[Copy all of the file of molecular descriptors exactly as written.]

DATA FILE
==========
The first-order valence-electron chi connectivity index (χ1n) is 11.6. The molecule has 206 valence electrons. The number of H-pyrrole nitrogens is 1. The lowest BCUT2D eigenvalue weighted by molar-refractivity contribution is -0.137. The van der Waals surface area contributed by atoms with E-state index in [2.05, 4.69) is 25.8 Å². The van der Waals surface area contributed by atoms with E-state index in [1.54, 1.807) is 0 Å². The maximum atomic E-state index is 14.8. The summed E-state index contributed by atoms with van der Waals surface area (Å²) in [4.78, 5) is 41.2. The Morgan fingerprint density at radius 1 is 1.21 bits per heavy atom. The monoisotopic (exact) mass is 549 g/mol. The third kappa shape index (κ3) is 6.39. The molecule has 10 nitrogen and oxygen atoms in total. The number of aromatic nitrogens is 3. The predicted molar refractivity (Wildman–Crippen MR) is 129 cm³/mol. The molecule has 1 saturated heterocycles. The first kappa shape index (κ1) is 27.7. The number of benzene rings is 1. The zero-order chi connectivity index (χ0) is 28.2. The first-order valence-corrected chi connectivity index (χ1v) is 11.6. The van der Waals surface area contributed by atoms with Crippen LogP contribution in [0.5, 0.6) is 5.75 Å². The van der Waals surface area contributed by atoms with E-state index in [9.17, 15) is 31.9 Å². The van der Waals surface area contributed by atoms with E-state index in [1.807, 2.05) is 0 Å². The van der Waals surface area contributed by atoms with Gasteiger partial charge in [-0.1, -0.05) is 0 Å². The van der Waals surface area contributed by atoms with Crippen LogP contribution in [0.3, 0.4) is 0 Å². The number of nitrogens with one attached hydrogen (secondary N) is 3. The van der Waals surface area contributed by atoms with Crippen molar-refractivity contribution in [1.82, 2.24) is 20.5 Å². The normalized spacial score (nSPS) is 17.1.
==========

The first-order valence-electron chi connectivity index (χ1n) is 11.6. The molecule has 206 valence electrons. The number of H-pyrrole nitrogens is 1. The lowest BCUT2D eigenvalue weighted by molar-refractivity contribution is -0.137. The van der Waals surface area contributed by atoms with E-state index in [2.05, 4.69) is 25.8 Å². The van der Waals surface area contributed by atoms with E-state index in [1.54, 1.807) is 0 Å². The maximum atomic E-state index is 14.8. The summed E-state index contributed by atoms with van der Waals surface area (Å²) in [4.78, 5) is 41.2. The Morgan fingerprint density at radius 1 is 1.21 bits per heavy atom. The monoisotopic (exact) mass is 549 g/mol. The third kappa shape index (κ3) is 6.39. The molecule has 10 nitrogen and oxygen atoms in total. The number of aromatic nitrogens is 3. The predicted molar refractivity (Wildman–Crippen MR) is 129 cm³/mol. The molecule has 1 saturated heterocycles. The first kappa shape index (κ1) is 27.7. The number of benzene rings is 1. The zero-order chi connectivity index (χ0) is 28.2. The first-order valence-corrected chi connectivity index (χ1v) is 11.6. The van der Waals surface area contributed by atoms with Crippen LogP contribution in [0.5, 0.6) is 5.75 Å². The van der Waals surface area contributed by atoms with E-state index in [9.17, 15) is 31.9 Å². The van der Waals surface area contributed by atoms with E-state index in [1.807, 2.05) is 0 Å². The van der Waals surface area contributed by atoms with Gasteiger partial charge in [-0.1, -0.05) is 0 Å². The van der Waals surface area contributed by atoms with Crippen LogP contribution in [0.3, 0.4) is 0 Å². The number of nitrogens with one attached hydrogen (secondary N) is 3. The van der Waals surface area contributed by atoms with Crippen molar-refractivity contribution in [1.82, 2.24) is 20.5 Å². The normalized spacial score (nSPS) is 17.1.